Early voting totals have soared past 32,000 for a key April 18 special election that includes the nationally watched race to replace former U.S. Rep. Tom Price.
Early voting in Cobb, DeKalb and Fulton counties for the election started March 27 and ends Friday, with each county as of this week opening at least two polling locations where eligible residents can cast ballots.
Voting will then resume Tuesday on Election Day.
The 6th Congressional District that Price represented covers parts of each of those three counties and features 18 candidates.
The other race on the ballot is for Senate District 32, which covers parts of Cobb and Fulton counties. Former state Sen. Judson Hill, R-Marietta, vacated the seat to join the field running to replace Price.
According to the latest early-voting numbers available Wednesday from the Georgia Secretary of State’s Office:
- Number of ballots cast: 32,363
- Number of ballots voted in person: 28,498
- Number of mail-in ballots returned: 3,865
- Number of mail-in ballots outstanding: 5,306
Turnout for special elections are usually tricky to predict. The last time a special election was held in the same congressional district in 1999, it drew more than 79,200 voters.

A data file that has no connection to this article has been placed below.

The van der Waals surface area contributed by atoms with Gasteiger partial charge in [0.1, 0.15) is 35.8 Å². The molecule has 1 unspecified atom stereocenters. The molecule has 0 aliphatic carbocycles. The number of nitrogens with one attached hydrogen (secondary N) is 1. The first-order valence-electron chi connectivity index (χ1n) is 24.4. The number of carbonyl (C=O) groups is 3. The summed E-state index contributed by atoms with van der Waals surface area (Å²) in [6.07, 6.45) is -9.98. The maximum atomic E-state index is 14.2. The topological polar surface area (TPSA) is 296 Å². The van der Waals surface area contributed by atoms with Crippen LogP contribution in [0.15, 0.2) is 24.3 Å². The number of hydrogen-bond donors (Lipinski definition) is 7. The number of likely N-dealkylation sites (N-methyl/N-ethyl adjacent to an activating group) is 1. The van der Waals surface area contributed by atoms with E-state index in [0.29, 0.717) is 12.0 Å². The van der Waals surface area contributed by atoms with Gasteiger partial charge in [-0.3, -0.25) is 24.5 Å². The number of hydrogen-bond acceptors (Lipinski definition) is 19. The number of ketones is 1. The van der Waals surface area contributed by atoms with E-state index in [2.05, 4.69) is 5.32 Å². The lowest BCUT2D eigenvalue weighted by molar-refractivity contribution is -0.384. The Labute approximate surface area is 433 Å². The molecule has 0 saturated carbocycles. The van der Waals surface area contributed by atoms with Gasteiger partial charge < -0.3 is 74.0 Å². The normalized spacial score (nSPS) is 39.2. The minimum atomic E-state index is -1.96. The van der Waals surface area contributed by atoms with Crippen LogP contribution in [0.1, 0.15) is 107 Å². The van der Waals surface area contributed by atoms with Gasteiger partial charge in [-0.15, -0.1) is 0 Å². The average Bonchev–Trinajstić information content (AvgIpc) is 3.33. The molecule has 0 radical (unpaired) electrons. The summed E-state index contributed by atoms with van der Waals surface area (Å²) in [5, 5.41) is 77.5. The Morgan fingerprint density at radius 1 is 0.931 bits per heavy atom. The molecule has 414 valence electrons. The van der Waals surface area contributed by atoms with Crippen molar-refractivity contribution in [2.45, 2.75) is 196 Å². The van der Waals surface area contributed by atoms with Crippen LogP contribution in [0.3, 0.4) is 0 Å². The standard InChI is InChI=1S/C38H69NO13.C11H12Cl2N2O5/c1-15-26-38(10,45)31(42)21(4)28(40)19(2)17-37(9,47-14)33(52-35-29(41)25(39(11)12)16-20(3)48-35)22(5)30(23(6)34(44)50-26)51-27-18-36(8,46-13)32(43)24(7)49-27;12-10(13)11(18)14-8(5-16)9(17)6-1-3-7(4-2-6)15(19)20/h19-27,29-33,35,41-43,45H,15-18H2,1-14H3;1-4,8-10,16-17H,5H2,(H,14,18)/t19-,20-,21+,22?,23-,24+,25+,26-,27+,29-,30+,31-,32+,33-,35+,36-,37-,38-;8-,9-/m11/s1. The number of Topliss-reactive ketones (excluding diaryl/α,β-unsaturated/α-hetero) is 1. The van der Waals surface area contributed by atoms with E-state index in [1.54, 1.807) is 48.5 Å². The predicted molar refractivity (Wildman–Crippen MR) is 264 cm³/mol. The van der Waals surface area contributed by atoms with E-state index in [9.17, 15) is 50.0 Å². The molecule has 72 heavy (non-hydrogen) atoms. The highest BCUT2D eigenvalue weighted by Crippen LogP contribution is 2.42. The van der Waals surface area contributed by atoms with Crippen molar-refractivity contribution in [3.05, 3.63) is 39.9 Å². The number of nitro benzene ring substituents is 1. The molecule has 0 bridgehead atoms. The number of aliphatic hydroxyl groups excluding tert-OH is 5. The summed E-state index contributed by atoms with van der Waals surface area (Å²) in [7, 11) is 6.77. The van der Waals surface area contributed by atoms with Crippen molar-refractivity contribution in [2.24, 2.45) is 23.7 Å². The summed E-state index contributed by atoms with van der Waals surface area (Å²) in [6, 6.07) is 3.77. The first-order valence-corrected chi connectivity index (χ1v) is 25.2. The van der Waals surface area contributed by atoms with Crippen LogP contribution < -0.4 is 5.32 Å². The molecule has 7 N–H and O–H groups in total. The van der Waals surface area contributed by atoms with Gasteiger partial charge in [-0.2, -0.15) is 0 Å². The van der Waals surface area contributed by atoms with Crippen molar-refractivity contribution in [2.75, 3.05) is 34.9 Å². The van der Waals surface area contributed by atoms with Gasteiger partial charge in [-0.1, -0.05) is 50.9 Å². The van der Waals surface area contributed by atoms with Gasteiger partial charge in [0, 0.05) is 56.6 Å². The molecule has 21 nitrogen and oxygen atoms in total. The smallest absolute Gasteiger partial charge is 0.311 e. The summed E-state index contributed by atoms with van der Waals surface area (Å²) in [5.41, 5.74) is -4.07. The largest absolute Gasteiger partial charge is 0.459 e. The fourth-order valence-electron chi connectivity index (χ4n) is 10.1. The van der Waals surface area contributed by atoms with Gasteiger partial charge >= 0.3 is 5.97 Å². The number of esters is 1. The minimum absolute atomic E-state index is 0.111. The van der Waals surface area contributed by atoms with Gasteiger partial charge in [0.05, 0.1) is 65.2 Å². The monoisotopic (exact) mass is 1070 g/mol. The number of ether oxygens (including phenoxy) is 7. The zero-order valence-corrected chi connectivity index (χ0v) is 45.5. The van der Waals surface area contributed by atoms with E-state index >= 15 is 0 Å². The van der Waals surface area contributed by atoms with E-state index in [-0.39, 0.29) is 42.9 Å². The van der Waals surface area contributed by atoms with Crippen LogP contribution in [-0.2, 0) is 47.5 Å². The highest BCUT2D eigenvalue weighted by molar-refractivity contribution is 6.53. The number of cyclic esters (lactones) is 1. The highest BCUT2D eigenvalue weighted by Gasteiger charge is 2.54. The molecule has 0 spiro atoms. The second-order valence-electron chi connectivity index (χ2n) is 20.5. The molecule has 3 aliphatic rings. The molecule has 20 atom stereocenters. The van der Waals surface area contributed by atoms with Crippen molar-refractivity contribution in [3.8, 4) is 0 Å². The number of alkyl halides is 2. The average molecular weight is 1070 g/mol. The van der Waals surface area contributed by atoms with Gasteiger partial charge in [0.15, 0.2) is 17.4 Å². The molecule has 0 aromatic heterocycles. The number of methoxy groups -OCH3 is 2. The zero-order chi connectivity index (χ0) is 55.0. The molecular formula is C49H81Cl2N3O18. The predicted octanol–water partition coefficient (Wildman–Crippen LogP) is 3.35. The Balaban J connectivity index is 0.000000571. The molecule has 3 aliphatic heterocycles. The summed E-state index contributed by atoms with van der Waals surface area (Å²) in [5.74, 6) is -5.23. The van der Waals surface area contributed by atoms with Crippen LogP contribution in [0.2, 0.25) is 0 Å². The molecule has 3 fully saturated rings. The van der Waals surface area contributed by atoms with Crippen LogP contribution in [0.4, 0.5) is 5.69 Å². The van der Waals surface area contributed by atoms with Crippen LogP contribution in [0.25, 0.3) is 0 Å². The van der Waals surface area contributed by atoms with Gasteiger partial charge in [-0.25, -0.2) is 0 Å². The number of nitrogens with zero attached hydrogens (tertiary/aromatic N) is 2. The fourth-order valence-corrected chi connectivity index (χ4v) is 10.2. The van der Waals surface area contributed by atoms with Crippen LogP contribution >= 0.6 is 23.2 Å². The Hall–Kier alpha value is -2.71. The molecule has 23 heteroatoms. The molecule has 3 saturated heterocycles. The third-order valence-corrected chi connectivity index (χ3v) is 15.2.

How to vote early
Any voter registered in those districts can vote early.
Check before you go: These are not your regular neighborhood polling places. The municipalities are only opening select sites during the early-voting period.
Use the Secretary of State Office’s online “my voter page” website (www.mvp.sos.ga.gov/MVP/mvp.do) to find a specific early-voting location or to see a sample ballot.
You can also call your local elections office to find early-voting locations or look for the “advance voting info” link under the elections tab of the Secretary of State Office’s website (www.sos.ga.gov).
Don’t forget to bring photo identification, which can include a Georgia driver’s license, even if it’s expired; a state-issued voter identification card; a valid U.S. passport; or a valid U.S. military photo ID.
No “ballot selfies” are allowed at the polls, so wait to snap a photo until you’re outside. It is illegal in Georgia to take pictures of a ballot or voting equipment, but the Secretary of State Office has said it has seen voters in previous elections post “ballot selfies” on social media — something that could get you in trouble with the law.
Information about local elections and your “My Voter Page” can also be found on the free “GA SOS” app for your smartphone via iTunes or Google Play for Android.